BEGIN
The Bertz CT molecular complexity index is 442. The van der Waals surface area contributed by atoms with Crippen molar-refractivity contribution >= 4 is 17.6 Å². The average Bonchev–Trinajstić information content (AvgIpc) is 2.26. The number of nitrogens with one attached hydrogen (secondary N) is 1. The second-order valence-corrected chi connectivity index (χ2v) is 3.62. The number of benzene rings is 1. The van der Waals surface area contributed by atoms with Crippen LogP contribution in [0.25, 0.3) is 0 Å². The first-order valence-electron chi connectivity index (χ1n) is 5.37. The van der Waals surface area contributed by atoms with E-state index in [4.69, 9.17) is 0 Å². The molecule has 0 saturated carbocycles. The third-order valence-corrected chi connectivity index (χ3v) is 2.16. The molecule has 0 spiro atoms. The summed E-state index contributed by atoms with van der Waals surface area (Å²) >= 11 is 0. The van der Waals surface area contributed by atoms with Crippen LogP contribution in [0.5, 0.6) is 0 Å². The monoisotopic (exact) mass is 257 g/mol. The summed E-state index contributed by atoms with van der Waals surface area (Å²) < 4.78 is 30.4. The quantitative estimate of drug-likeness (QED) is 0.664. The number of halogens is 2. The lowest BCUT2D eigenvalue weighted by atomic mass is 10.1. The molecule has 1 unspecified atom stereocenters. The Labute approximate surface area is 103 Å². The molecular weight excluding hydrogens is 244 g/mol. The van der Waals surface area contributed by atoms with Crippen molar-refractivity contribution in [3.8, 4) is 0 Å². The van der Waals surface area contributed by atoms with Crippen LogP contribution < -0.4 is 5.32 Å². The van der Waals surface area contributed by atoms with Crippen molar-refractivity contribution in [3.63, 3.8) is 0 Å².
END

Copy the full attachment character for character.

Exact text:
The Bertz CT molecular complexity index is 442. The van der Waals surface area contributed by atoms with Crippen molar-refractivity contribution >= 4 is 17.6 Å². The average Bonchev–Trinajstić information content (AvgIpc) is 2.26. The number of nitrogens with one attached hydrogen (secondary N) is 1. The second-order valence-corrected chi connectivity index (χ2v) is 3.62. The number of benzene rings is 1. The van der Waals surface area contributed by atoms with Crippen LogP contribution in [0.25, 0.3) is 0 Å². The first-order valence-electron chi connectivity index (χ1n) is 5.37. The van der Waals surface area contributed by atoms with E-state index in [4.69, 9.17) is 0 Å². The molecule has 0 saturated carbocycles. The third-order valence-corrected chi connectivity index (χ3v) is 2.16. The molecule has 0 spiro atoms. The summed E-state index contributed by atoms with van der Waals surface area (Å²) >= 11 is 0. The van der Waals surface area contributed by atoms with Crippen LogP contribution in [0.5, 0.6) is 0 Å². The monoisotopic (exact) mass is 257 g/mol. The summed E-state index contributed by atoms with van der Waals surface area (Å²) < 4.78 is 30.4. The quantitative estimate of drug-likeness (QED) is 0.664. The number of halogens is 2. The lowest BCUT2D eigenvalue weighted by atomic mass is 10.1. The molecule has 1 unspecified atom stereocenters. The Labute approximate surface area is 103 Å². The molecular weight excluding hydrogens is 244 g/mol. The van der Waals surface area contributed by atoms with Crippen molar-refractivity contribution in [3.8, 4) is 0 Å². The van der Waals surface area contributed by atoms with Crippen LogP contribution < -0.4 is 5.32 Å². The van der Waals surface area contributed by atoms with Crippen molar-refractivity contribution in [3.63, 3.8) is 0 Å².